Cracking the Long-Jump Code

Thursday, February 16th, 2012

When Bob Beamon leapt 29 feet, 2½ inches to set a world record at the 1968 Olympics, Scott Cacciola says, his performance was a total anomaly:

He smashed the old record by nearly two feet. It helped that Beamon was jumping in the thin air of Mexico City with a slight wind at his back, but Beamon also benefited from a flash of biomechanical wizardry not even he could replicate.

Experts who have watched the jump on video say Beamon was somehow able to sweep his trail leg across his body at twice his normal rate as he hit the board, creating an explosive whipping action that launched him into the exosphere. Beamon never again broke 27 feet. His record stood for nearly 23 years until Mike Powell eclipsed the mark by two inches in 1991 — a record that still stands.

Video technology has made a major impact on the long jump:

Ramey, who’s studied the sport since the late 1950s when he was an athlete at Penn State, now uses a point-and-shoot camera that records at 200 frames per second, which is seven times more powerful than most video cameras. Though long jumpers only spend about .15 seconds on the takeoff board, his camera is fast enough to capture 30 frames of that sequence alone.

The trouble, Ramey said, is that long jumpers don’t merely want images to study. They want numbers. In the absence of those numbers, jumpers are often left to go on “feel” during training: Does one technique feel more effective than another?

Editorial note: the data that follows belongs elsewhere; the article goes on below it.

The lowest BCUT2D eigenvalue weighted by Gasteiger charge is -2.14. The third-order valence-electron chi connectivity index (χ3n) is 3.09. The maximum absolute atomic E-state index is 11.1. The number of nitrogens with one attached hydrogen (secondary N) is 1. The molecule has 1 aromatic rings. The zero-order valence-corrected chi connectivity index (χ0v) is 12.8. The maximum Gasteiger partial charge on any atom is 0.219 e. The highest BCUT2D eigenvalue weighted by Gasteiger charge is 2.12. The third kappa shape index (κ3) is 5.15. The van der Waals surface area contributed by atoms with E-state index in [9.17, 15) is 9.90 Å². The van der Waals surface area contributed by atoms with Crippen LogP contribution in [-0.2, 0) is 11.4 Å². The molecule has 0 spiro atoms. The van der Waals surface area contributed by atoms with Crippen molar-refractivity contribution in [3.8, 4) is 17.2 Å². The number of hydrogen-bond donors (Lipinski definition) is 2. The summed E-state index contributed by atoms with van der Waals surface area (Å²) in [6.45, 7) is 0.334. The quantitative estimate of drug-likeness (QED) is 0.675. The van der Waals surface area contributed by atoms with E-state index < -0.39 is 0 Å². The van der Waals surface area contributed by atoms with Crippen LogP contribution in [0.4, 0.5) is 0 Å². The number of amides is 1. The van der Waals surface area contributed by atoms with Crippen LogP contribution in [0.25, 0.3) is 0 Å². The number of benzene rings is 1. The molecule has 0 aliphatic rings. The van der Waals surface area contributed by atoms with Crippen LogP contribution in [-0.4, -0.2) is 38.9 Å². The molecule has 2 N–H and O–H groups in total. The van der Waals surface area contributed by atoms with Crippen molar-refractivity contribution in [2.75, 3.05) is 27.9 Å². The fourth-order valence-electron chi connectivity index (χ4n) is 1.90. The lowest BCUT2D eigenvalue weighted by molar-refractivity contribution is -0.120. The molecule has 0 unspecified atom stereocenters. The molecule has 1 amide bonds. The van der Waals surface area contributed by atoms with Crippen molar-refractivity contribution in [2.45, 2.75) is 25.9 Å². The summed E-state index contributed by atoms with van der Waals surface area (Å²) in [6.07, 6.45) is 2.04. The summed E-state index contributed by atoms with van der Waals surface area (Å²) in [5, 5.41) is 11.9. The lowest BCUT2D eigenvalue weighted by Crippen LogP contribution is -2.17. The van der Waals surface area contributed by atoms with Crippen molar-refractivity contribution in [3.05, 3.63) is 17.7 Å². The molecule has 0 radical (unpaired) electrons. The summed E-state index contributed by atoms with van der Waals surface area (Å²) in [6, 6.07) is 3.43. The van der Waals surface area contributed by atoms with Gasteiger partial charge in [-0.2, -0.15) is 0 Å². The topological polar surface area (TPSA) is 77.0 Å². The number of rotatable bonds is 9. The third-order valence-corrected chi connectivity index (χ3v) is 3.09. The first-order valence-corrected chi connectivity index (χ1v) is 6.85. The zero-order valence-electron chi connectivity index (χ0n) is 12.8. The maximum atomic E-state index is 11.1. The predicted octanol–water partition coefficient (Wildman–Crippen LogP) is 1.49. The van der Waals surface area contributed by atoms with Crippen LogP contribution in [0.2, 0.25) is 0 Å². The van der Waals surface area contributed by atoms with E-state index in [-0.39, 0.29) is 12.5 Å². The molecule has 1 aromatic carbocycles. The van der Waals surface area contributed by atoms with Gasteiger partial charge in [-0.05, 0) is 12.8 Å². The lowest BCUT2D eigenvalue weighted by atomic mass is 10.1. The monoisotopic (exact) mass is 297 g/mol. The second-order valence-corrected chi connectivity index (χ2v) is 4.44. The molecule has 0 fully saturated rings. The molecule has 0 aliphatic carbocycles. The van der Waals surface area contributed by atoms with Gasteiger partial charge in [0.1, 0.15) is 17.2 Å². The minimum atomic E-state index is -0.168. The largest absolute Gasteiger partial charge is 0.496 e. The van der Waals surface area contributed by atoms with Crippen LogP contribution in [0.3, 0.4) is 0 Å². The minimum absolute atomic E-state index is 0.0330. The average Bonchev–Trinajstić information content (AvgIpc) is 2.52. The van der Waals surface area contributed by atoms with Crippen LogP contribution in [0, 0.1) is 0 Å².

That’s where BMW engineers and their cameras come in:

The distance of a long jump hinges on the moment when a jumper transfers his horizontal velocity (running speed on the runway) into vertical velocity as he leaps off the board. Most elite long jumpers are able to generate a vertical velocity that is about a third of their horizontal velocity — but, generally, the higher that ratio, the longer the jump.

BMW’s research involves using a special “stereo” camera outfitted with two lenses to film athletes as they jump. The camera, which BMW is developing for the purposes of lane-detection systems in its automobiles, turns video into data that is processed through an algorithm on an open-source robotics system. After a jump, the system spits out three crucial numbers on a trackside monitor: A jumper’s horizontal velocity, his vertical velocity as he left the board and his angle of flight.

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